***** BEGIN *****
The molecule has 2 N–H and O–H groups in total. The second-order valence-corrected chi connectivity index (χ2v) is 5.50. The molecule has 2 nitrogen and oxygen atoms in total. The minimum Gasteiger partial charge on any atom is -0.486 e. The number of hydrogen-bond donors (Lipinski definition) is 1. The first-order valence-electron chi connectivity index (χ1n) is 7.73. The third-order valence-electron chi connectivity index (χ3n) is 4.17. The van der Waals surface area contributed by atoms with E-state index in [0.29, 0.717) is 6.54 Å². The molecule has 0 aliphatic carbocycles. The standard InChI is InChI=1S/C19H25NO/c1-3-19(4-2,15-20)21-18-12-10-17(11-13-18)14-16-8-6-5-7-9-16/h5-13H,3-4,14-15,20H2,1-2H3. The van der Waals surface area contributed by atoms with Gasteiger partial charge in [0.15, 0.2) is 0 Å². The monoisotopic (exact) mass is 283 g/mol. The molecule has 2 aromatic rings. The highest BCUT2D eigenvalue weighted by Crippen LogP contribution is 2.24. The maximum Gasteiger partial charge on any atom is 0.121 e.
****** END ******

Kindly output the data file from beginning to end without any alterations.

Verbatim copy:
The molecule has 2 N–H and O–H groups in total. The second-order valence-corrected chi connectivity index (χ2v) is 5.50. The molecule has 2 nitrogen and oxygen atoms in total. The minimum Gasteiger partial charge on any atom is -0.486 e. The number of hydrogen-bond donors (Lipinski definition) is 1. The first-order valence-electron chi connectivity index (χ1n) is 7.73. The third-order valence-electron chi connectivity index (χ3n) is 4.17. The van der Waals surface area contributed by atoms with E-state index in [0.29, 0.717) is 6.54 Å². The molecule has 0 aliphatic carbocycles. The standard InChI is InChI=1S/C19H25NO/c1-3-19(4-2,15-20)21-18-12-10-17(11-13-18)14-16-8-6-5-7-9-16/h5-13H,3-4,14-15,20H2,1-2H3. The van der Waals surface area contributed by atoms with Gasteiger partial charge in [0.15, 0.2) is 0 Å². The monoisotopic (exact) mass is 283 g/mol. The molecule has 2 aromatic rings. The highest BCUT2D eigenvalue weighted by Crippen LogP contribution is 2.24. The maximum Gasteiger partial charge on any atom is 0.121 e.